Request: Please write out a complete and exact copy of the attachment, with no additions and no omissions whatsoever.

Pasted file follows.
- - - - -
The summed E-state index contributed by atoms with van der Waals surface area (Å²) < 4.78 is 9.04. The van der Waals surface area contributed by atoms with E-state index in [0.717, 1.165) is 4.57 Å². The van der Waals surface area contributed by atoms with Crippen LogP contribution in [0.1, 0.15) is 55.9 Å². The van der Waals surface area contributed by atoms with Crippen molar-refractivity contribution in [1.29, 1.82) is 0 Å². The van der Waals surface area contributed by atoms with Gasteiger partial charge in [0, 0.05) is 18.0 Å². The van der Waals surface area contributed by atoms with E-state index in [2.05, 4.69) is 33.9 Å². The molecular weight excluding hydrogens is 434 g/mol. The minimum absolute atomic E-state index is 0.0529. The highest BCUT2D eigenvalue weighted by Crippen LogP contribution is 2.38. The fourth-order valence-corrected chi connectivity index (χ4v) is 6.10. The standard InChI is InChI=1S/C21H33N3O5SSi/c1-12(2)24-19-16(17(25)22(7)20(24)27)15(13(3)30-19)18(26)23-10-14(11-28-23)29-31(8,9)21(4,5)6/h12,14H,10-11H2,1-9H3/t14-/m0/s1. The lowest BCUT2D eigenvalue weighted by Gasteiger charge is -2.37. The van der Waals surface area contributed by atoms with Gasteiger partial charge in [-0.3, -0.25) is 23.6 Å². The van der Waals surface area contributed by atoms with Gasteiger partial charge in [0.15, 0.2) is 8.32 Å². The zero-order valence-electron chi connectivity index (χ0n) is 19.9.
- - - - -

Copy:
The summed E-state index contributed by atoms with van der Waals surface area (Å²) < 4.78 is 9.04. The van der Waals surface area contributed by atoms with E-state index in [0.717, 1.165) is 4.57 Å². The van der Waals surface area contributed by atoms with Crippen LogP contribution in [0.1, 0.15) is 55.9 Å². The van der Waals surface area contributed by atoms with Crippen molar-refractivity contribution in [1.29, 1.82) is 0 Å². The van der Waals surface area contributed by atoms with Gasteiger partial charge in [0, 0.05) is 18.0 Å². The van der Waals surface area contributed by atoms with E-state index in [2.05, 4.69) is 33.9 Å². The molecular weight excluding hydrogens is 434 g/mol. The minimum absolute atomic E-state index is 0.0529. The highest BCUT2D eigenvalue weighted by Crippen LogP contribution is 2.38. The fourth-order valence-corrected chi connectivity index (χ4v) is 6.10. The standard InChI is InChI=1S/C21H33N3O5SSi/c1-12(2)24-19-16(17(25)22(7)20(24)27)15(13(3)30-19)18(26)23-10-14(11-28-23)29-31(8,9)21(4,5)6/h12,14H,10-11H2,1-9H3/t14-/m0/s1. The lowest BCUT2D eigenvalue weighted by Gasteiger charge is -2.37. The van der Waals surface area contributed by atoms with Gasteiger partial charge in [-0.3, -0.25) is 23.6 Å². The van der Waals surface area contributed by atoms with Gasteiger partial charge in [0.15, 0.2) is 8.32 Å². The zero-order valence-electron chi connectivity index (χ0n) is 19.9.